Depending on your industry, certain forms of insurance are requirements. In most states, business owners with employees need workers compensaatrion insurance. You may also need to purchase property insurance as a part of a lease, mortgage or agreement with suppliers. Whether they are required or not, there are some key types of coverage every business owner should consider; property, liability, business interruption, life and disability, workers’ compensation and data breach and cyber liability.
The first three are typically included in a business owners standard package policy, often called a BOP policy or a business owner’s poilicy. Many are tailored to the needs of different industries, thus not all provide the same type of coverage. If you are a home-based entrepreneur, don’t assume your business is covered by your homeowner’s or renter’s policy. Most often, it is not. Special riders or endorsements can be added to your residence policy to provide protection for your business. Today, many insurance companies have developed products especially to accommodate the needs of home-based businesses.
Property insurance covers your physical location, specifically the building, furniture, equipment and inventory of your business. In this area, it’s important to be insured for the replacement cost value of your property, not what it’s worth at the time of loss. General liability insurance is the most common coverage for retail, service, manufacturing, and home-based entrepreneurs. It protects your business from accidents and unintentional injuries to others by insuring damages to property and person. It also assists you financially and legally by paying legal costs if you’re hit with a lawsuit.
Business interruption protects lost income if your business cannot operate for an extended period due to an insurable loss. It can also help pay for expenses above normal operational costs incurred during this time, such as relocation or rebuilding costs. These policies vary widely, thus it’s important to fully evaluate the coverages.
Aside from basic business-coverage, other insurance programs to consider would include life and disability policies. These policies are sold separately from standard business policies and protect the family’s income in the case of the death or disability of the business owner. Additionally, life insurance policies can provide cash to fund buy-sell agreements and eliminate any outstanding debt of the company.
As an employee benefit, employers generally offer life insurance coverage equivalent to one or two times an employee’s annual salary. Generally, disability insurance costs one-half of one percent of payroll, while life insurance premiums run about five cents per thousand. Practically all states require businesses to purchase workers’ compensation insurance after reaching a certain level of payroll or as the company hires employees. The core of the coverage includes paying medical bills and lost wages for employees injured on the job and employees liability, which protects the business owner should he/she be sued by the injured family due to the injury or death of an employee. Even if the company offers medical and disability plans, many disability plans exclude benefits for work-related injuries or will coordinate these benefits with workers’ compensation benefits.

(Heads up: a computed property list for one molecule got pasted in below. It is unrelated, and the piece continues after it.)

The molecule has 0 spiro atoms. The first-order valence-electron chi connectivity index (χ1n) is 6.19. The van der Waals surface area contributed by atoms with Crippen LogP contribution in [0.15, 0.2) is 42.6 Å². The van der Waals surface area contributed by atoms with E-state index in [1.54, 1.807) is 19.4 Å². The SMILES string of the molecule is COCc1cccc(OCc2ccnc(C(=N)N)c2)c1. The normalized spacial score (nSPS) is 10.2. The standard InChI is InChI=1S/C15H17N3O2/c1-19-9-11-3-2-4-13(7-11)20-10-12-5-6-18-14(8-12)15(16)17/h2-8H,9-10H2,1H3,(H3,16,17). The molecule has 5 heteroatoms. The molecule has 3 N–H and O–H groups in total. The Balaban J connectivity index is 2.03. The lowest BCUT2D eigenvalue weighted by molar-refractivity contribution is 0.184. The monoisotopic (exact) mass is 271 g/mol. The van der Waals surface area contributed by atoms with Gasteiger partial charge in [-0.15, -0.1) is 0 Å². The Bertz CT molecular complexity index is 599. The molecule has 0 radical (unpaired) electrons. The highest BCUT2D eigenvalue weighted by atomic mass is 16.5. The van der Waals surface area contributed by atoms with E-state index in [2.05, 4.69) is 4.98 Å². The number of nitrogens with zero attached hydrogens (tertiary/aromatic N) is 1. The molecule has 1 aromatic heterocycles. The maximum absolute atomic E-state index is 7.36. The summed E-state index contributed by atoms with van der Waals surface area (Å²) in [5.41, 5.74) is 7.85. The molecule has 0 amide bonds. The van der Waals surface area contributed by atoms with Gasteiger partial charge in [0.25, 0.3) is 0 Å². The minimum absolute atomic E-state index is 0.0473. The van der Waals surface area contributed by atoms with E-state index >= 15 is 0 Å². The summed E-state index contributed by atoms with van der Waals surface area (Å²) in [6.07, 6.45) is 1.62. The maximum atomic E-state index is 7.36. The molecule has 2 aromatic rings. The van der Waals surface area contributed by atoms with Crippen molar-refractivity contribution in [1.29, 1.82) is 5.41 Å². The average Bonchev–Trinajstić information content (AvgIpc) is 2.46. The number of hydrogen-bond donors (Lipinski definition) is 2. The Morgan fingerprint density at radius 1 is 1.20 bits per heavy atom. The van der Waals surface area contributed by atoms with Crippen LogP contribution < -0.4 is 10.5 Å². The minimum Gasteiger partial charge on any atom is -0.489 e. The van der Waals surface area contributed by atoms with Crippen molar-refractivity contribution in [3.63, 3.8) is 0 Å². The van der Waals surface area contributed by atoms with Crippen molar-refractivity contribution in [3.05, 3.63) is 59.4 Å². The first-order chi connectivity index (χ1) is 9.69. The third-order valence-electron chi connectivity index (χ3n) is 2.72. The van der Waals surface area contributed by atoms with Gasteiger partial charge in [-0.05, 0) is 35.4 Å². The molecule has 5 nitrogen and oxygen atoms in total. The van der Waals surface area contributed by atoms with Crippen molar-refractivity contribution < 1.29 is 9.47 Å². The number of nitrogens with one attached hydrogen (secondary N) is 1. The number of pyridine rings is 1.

Every business which has access to customer, patient, or employee data including credit card numbers, medical records, Social Security numbers, or driver’s license numbers, needs data breach liability coverage or cyber liability protection. Businesses of all types are vulnerable to costly and damaging liabilities caused by data security breaches that are occurring at alarming and growing rates. More and more sensitive data is now stored and transferred electronically and susceptible to compromise from hackers, virus cyber attacks, lost or stolen computers, laptops or flash drives and employee misuse.
When evaluating all the possible business risk, business owners can feel “insurance poor.” To best avoid this, look for comprehensive policies where multiple coverages can be provided in one contract. Watch for duplicate or overlapping coverages and benefits. Work with one or two insurance professionals who can best coordinate your coverages and fully understand the needs and objectives of your business. Consider carrying higher deductibles. Explore the likelihood and potential severity of losses and determine deductibles based on these factors. Position all policies for maximum tax advantage. As an entrepreneur, many policy premiums may be deductible business expenses, thus lowering net cost. And remember, insurance is a financial and legal shield that protects your assets, wealth, and income from possible financial ruin.